# Amplifier circuit, need more sensitivity or gain?

#### Nevalite

Joined Feb 20, 2012
45
I get the idea, I found the offset circuit in the data sheet, I will give all this a go tomorrow back at school. Thanks for your help.

#### Nevalite

Joined Feb 20, 2012
45
My only concern is that in the datasheet the circuit given for offset adjustment is in the order of mV, I am thinking off offsetting in the order of a couple Vs, will this work?

#### Nevalite

Joined Feb 20, 2012
45
I decided against the offset circuit. I added a 12v regulator and I am now running the V+ of the INA131 from the 12v, this way I can take the output from the gauges and amplify it even further.

Is there any reason why 5v on the gauge and 12v on the amp will cause inaccuracies or other problems?

#### Ron H

Joined Apr 14, 2005
7,014
The INA131 amplifies the difference between the two inputs. If your bridge is balanced, it will try to read 0V on the output. It can't do that with a single supply. You need positive and negative supplies.

#### Nevalite

Joined Feb 20, 2012
45
The difference between the two inputs (Vin) or the difference between the V and GND?

If I used an INA122 would I be able use a single supply and read 0v at no difference?

#### Ron H

Joined Apr 14, 2005
7,014
The difference between the two inputs (Vin) or the difference between the V and GND?

If I used an INA122 would I be able use a single supply and read 0v at no difference?
The main reason for instrumentation amplifiers is to amplify the difference between the two inputs. The voltage that the difference is riding on (+2.5V, in your case) is called the common mode voltage. If you look at the datasheets, you will find a spec for common mode rejection. The bigger this number is, the better the amplifier will "ignore" the common mode voltage.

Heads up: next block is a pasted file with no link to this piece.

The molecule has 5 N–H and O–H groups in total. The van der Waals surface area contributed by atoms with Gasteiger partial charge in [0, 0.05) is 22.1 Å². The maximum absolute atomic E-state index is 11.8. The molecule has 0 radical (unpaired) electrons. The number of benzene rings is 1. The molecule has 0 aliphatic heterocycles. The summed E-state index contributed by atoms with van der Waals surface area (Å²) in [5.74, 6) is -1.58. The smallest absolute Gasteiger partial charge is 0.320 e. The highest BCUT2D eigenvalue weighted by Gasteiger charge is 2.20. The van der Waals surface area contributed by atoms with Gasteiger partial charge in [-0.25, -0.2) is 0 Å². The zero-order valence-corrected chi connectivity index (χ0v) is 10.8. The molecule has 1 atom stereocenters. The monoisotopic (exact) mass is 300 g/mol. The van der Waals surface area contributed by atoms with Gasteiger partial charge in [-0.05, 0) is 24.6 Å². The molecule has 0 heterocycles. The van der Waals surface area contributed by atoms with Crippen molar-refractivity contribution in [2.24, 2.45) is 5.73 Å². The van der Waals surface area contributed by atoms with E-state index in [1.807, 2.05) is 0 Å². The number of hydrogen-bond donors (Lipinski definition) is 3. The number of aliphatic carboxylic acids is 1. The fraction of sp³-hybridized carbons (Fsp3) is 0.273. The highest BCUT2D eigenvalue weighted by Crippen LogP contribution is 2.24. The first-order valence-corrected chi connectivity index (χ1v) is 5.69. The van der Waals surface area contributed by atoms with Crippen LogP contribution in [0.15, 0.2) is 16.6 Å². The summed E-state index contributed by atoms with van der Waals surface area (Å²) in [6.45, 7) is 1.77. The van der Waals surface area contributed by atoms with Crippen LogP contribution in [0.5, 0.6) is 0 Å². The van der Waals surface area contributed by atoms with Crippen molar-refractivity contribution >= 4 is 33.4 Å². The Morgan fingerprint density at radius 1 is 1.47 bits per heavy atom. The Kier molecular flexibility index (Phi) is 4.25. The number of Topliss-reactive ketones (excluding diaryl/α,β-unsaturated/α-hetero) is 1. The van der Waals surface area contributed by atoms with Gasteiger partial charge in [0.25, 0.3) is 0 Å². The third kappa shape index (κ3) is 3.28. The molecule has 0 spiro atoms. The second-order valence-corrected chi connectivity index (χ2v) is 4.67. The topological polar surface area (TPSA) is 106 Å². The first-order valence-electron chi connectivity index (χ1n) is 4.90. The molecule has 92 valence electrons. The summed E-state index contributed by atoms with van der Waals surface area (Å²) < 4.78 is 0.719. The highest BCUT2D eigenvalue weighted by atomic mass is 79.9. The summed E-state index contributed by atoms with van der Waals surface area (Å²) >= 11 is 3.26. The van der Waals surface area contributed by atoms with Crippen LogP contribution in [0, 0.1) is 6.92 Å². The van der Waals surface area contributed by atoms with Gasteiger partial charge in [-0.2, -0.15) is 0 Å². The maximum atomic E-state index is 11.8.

With a single power supply, the INA122 will typically swing to within about 50mV of ground (100mV guaranteed). Divide this by the gain, and you will get the value of the difference voltage required before the output will begin to respond.

If your deflection can be in both directions (positive or negative difference voltage), you will need positive and negative power supplies, unless you can tolerate having the output ride at a positive voltage when the bridge is balanced. If you can, you can offset the output by applying a voltage to the reference input.
Is your deflection in both directions?
How are you going to process the output of the amplifier? Does it go to an A/D converter?

#### Nevalite

Joined Feb 20, 2012
45
The deflection is only positive, the gauge is on a pull rod which is always in tension. The output goes to a DL1 data logger which has a built in 12 bit A/D converter.

If I understand correctly the INA122 running off my 12v battery should work for positive readings. I am going to try and hook it up now.

#### Nevalite

Joined Feb 20, 2012
45
So the circuit is working, I have to turn the gain to about G=2200 to get good results...the output is at 9V unloaded and I get up to 11V with 500lbs of load. I can't go any further because the output will max out under 500lbs. Is there any way to get better resolution?

#### Ron H

Joined Apr 14, 2005
7,014